When was the last time you were on a website that was working fine, and all of a sudden, it seems to stop working? You click and all you get is the dreaded loading circle.
So you wait a couple more seconds, and nothing happens – the page is still loading. After a few more seconds of irritation, you finally get something…but it’s not what you hoped. Instead, you get a “Page Cannot Be Displayed” error!
Arrrrgggghhhh!!! You start screaming like Dr. Doofenshmirtz, cursing Perry the Platypus….Google it!
Ok. Maybe not that bad.
Either way, you blame the website or the company that created it. “They need to get their act together!”, you yell.
I think we all do that to some degree. We get frustrated when websites don’t work they way we expect them to, especially when a page is not being displayed.
It Happens at Work
Now imagine this happening when you’re at your job, and it’s your job to use an application to get your work done. You’re moving right along, doing what you’re supposed to do and boom – error!
This is the importance of application testing. Before any application gets used by your users, you need to test it. Even if you are a small or medium sized company, you should have a process in place for testing the application your users will be using to do their job. Otherwise, you might as well start beefing up the Helpdesk staff.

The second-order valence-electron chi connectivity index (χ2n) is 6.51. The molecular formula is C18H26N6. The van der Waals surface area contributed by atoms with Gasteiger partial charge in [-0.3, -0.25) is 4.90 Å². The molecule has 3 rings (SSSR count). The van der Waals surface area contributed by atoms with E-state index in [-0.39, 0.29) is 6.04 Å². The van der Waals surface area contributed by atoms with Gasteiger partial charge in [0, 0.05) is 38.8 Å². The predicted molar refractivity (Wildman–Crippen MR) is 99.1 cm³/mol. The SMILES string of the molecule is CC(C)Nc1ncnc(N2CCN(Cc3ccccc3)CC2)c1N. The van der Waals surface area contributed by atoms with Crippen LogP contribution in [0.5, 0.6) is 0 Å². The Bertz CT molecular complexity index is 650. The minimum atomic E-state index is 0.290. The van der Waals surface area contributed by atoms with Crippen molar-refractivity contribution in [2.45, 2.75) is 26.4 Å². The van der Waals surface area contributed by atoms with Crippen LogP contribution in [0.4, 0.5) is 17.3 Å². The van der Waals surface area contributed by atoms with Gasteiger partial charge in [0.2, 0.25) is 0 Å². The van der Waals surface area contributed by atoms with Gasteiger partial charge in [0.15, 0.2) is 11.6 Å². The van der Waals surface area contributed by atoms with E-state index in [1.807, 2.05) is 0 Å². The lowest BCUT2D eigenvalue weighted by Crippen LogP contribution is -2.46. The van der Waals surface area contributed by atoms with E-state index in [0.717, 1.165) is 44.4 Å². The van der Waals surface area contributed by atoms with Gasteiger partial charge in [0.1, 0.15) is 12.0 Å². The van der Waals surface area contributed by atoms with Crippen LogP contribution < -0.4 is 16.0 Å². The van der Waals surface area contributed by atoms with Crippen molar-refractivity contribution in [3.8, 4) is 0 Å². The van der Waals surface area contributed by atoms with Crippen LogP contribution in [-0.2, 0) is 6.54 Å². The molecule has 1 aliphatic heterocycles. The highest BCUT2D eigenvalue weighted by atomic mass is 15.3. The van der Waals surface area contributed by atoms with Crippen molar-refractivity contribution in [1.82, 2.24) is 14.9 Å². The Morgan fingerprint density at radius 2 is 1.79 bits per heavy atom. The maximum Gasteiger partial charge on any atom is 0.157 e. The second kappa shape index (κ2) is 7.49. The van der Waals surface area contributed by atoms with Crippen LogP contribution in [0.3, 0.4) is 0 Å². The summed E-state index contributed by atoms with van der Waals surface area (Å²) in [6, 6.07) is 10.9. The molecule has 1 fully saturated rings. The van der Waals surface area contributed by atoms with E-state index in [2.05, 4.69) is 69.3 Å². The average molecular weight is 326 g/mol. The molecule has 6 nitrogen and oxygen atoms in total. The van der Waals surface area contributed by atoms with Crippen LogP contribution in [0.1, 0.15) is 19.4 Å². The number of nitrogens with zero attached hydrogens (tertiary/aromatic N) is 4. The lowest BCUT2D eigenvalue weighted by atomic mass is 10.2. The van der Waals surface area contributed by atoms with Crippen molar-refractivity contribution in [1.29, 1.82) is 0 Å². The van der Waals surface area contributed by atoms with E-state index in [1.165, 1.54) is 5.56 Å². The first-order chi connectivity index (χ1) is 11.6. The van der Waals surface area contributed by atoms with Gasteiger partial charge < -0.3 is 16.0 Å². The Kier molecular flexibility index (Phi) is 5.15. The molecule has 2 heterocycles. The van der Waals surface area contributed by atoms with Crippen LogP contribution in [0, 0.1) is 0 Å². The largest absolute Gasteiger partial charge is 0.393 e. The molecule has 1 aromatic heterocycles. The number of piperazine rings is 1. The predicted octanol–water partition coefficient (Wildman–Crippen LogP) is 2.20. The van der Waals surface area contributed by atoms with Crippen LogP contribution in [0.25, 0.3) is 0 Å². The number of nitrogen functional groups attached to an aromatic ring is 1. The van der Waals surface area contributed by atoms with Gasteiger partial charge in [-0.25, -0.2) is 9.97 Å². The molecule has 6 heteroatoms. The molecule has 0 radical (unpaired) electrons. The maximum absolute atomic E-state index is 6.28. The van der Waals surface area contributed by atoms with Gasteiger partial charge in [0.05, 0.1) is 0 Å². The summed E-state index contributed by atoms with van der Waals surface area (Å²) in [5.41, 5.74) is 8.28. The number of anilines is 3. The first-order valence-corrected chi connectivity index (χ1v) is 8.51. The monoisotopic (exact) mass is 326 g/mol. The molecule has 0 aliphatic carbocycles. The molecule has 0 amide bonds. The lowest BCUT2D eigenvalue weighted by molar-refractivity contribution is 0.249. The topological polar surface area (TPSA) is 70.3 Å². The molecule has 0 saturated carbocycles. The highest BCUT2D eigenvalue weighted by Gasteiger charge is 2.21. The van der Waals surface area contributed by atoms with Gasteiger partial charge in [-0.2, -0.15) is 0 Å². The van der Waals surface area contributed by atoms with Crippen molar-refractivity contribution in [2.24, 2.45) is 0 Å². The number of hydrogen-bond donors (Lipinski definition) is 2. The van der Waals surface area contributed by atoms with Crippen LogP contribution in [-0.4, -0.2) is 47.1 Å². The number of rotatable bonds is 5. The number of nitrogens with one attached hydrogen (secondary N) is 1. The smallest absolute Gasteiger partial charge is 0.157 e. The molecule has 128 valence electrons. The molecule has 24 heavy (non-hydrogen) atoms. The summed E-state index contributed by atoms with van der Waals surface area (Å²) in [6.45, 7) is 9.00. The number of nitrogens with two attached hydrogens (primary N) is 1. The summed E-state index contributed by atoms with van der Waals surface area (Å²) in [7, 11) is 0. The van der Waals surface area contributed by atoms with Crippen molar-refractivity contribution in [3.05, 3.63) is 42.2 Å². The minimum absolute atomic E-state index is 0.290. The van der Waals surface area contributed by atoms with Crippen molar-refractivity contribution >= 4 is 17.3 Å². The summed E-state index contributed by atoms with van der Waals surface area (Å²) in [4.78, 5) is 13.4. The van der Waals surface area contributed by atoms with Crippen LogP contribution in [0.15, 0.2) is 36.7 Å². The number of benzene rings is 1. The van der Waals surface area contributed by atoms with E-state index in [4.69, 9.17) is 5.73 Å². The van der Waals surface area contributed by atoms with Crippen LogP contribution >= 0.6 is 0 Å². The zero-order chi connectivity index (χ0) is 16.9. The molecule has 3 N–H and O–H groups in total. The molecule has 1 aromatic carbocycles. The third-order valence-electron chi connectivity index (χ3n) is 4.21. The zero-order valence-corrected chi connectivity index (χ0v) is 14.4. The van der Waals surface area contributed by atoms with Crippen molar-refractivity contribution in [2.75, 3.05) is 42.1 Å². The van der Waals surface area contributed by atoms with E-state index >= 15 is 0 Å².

Small businesses use applications. However, they may not always have the budget to staff their departments or purchase the appropriate tools to test the applications their users need.
I’m here to say that this is a mistake. If you’re in business, you should test your applications.
So in this post series, I want to talk to you about some reasons why even smaller companies need to perform application testing. It’s not just for big companies.
The Customer and the Provider
I was troubleshooting an application years ago when something like what happened above occurred with the users of a third-party customer I was working with.
The direct customer was a software-as-a-service (SaaS) provider who had many other customers using a web-based application. Users of the application utilize it to add new clients and administer current ones for their company. Being able to add more clients = more money! So that’s great!
But as I got engaged on the projected and began to ask questions, I could tell what some of the issues could be.
I was told that the application was initially designed for the local area network (LAN). That tells me that it’s likely to be pretty chatty, and it was.
The provider’s customer that I was helping was a smaller business, but was big enough to have a number of remote offices across the country.
They purchased the provider’s web application, and from the time users began using it, they were complaining of performance problems. At the time, the application was only accessible through Internet Explorer. Oh the joys of IE! But I digress.
More specifically, the users were complaining of getting “Page Cannot Be Displayed” errors.
Remember how you feel when that happens? That’s how the users felt.
These errors were not easily reproducible and they happened at any time throughout the day. How frustrating!
So whenever you come across an application that was originally designed for the LAN, make sure it gets tested before deploying on your network and giving it to users.
In part 2, I go into some more details about what happens with application designed for the LAN that get deployed on the WAN.